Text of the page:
the abuse
and health
implications

It is important to acknowledge the abuse, recognize the health implications, and share this with your patient.

Support your
patient’s
decisions

While you may not always agree with the decisions your patient makes to stay or escape, it is important that you
support their decisions. They have a greater understanding of the complexity of the problem, and have more
information on which to base their actions.

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Address
safety issues

Address the level of risk and safety issues for your patient. Provide information for them to go to a safe haven if
needed. As lack of a telephone or computer (or monitoring of their use) often make it unsafe or impossible for
victims to contact IPV resources from home, it is important not only to give contact information to the patient, but
also to offer a means for them to contact services while in your office. One should be aware that the person inflicting
the violence might check the patient’s/victim’s phone and computer for recent phone calls, website visits, and
emails.

Practice
cultural
sensitivity

Cultural differences can give the appearance of abuse, be accepting of practices some might consider abusive, and
can inhibit the ability to interview or support a victim. Practicing sensitivity in caring for patients from different
backgrounds is key to a supportive patient-clinician relationship.

Consider
impact of
abuse on
children and
other
vulnerable
parties

When children or other vulnerable persons who are less able to make decisions on their own behalf are in the home,
consideration must be given to the impact of the abuse on them physically and mentally as well as their safety.
Even in states where reporting abuse towards a domestic partner is not mandated, the impact or abuse on a child or
other vulnerable person may be and will supersede the desires of the victim to not alert social services.

It is not possible for a clinician to solve the problem of IPV for an individual. Statistically, the most dangerous time for a victim is
when they escape an abusive relationship. While it is hard to accept, sometimes it may be safer for a victim to stay with the
perpetrator. Clinicians are not in a position to stop the abuse. You can make recommendations in terms of decreasing the victim’s
level of risk by providing resources to the patient, limiting access to weapons, and developing an escape plan with a victim’s
advocate. Safety planning takes time and expertise. While some clinicians will take the time to be trained to be effective at this, it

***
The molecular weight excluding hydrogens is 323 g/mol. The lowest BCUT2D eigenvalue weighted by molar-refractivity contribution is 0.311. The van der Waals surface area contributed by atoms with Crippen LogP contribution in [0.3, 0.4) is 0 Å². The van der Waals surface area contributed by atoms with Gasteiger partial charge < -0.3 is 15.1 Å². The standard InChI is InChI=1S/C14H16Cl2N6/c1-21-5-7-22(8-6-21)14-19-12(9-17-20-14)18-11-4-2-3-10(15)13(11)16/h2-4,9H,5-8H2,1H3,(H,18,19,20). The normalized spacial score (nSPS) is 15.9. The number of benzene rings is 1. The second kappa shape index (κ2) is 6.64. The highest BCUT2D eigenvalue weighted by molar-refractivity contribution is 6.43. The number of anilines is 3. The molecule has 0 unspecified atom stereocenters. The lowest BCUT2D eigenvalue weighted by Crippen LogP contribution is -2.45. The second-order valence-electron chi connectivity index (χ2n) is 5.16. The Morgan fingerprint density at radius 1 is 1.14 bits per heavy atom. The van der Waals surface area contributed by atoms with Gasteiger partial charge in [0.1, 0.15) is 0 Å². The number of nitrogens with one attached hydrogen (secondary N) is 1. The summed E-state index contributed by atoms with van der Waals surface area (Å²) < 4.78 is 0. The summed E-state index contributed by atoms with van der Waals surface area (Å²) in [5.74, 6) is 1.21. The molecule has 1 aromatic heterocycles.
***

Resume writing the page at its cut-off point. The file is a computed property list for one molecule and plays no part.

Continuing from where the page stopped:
is probably best to utilize experts who are associated with IPV agencies if available or to train a staff member to serve this role.
Reporting

Reporting laws differ from state to state, so you need to know what the laws are where you are working. Whenever a child is
abused as a result of IPV, either intentionally or unintentionally, state law requires health care providers to report this abuse to
child protection services. Mandated reporters would also report any high-risk situation of IPV in which children are at risk.
However, state laws are less clear about whether exposure to IPV in the absence of injury or serious risk of injury to the child
would require a report to children’s protective services.
In some states, stringent rules/laws require mandated reporters to notify child protection services whenever a child is in the home
and has been exposed to a parent’s abuse, whether or not the child has been directly abused. Proponents of this definition point to
the ample documentation of the overlap between adult IPV and child abuse and the adverse psychological effects on children who
witness IPV. Opponents of this policy believe it penalizes women for abuse that they have no control over and may discourage
women from seeking help. It also could elevate the level of risk for the victim.
In other states, a child’s exposure to IPV does not automatically require a mandatory child protection report. The provider has
wider discretion to assess whether a child has been directly involved and what other factors may exist to put the child at risk. In
these states, a provider would take into account the existence of direct injury to a child, the potential danger of the situation, and
the capacity of the mother to keep her children safe in deciding whether to notify Child Protective Services (CPS).
The rules for victims who are adults and are not disabled vary dramatically from state to state, from mandatory reporting for
evidence of abuse to reporting only if the victim asks the clinician to do so. Contact your local Domestic Violence helpline and ask
what the rules are for the community in which you work. You can find out about your local resources by calling the National DV
Hotline at (800) 799-SAFE, TTY (800) 787-3224.

Studies

Recommended Studies for Evaluation of Lower Abdominal Pain

Pap test—
thin prep Recommended in the setting of previous abnormal results.

KOH/saline
wet prep